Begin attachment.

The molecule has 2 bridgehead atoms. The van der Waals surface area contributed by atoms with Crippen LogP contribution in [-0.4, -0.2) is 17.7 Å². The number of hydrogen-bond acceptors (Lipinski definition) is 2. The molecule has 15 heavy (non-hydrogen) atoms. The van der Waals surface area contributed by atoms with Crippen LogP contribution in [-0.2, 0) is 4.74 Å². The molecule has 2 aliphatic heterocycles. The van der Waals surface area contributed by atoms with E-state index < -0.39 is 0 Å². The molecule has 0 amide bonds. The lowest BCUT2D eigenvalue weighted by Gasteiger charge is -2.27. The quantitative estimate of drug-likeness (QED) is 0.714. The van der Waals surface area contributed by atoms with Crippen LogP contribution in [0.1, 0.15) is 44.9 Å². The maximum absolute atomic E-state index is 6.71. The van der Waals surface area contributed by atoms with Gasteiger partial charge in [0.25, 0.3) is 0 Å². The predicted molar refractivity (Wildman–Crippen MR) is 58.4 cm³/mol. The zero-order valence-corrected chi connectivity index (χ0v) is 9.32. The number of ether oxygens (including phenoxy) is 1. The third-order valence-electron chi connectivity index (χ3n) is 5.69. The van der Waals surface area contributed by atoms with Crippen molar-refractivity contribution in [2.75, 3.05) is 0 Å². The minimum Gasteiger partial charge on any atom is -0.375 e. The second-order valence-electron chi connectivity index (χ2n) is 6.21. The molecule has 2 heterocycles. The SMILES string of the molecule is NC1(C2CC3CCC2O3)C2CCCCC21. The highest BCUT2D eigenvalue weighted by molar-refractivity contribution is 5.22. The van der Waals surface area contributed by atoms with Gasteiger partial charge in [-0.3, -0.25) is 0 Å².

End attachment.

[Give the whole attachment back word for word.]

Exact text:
The molecule has 2 bridgehead atoms. The van der Waals surface area contributed by atoms with Crippen LogP contribution in [-0.4, -0.2) is 17.7 Å². The number of hydrogen-bond acceptors (Lipinski definition) is 2. The molecule has 15 heavy (non-hydrogen) atoms. The van der Waals surface area contributed by atoms with Crippen LogP contribution in [-0.2, 0) is 4.74 Å². The molecule has 2 aliphatic heterocycles. The van der Waals surface area contributed by atoms with E-state index < -0.39 is 0 Å². The molecule has 0 amide bonds. The lowest BCUT2D eigenvalue weighted by Gasteiger charge is -2.27. The quantitative estimate of drug-likeness (QED) is 0.714. The van der Waals surface area contributed by atoms with Crippen LogP contribution in [0.1, 0.15) is 44.9 Å². The maximum absolute atomic E-state index is 6.71. The van der Waals surface area contributed by atoms with Gasteiger partial charge in [0.25, 0.3) is 0 Å². The predicted molar refractivity (Wildman–Crippen MR) is 58.4 cm³/mol. The zero-order valence-corrected chi connectivity index (χ0v) is 9.32. The number of ether oxygens (including phenoxy) is 1. The third-order valence-electron chi connectivity index (χ3n) is 5.69. The van der Waals surface area contributed by atoms with Crippen molar-refractivity contribution in [2.75, 3.05) is 0 Å². The minimum Gasteiger partial charge on any atom is -0.375 e. The second-order valence-electron chi connectivity index (χ2n) is 6.21. The molecule has 2 heterocycles. The SMILES string of the molecule is NC1(C2CC3CCC2O3)C2CCCCC21. The highest BCUT2D eigenvalue weighted by molar-refractivity contribution is 5.22. The van der Waals surface area contributed by atoms with Gasteiger partial charge in [-0.3, -0.25) is 0 Å².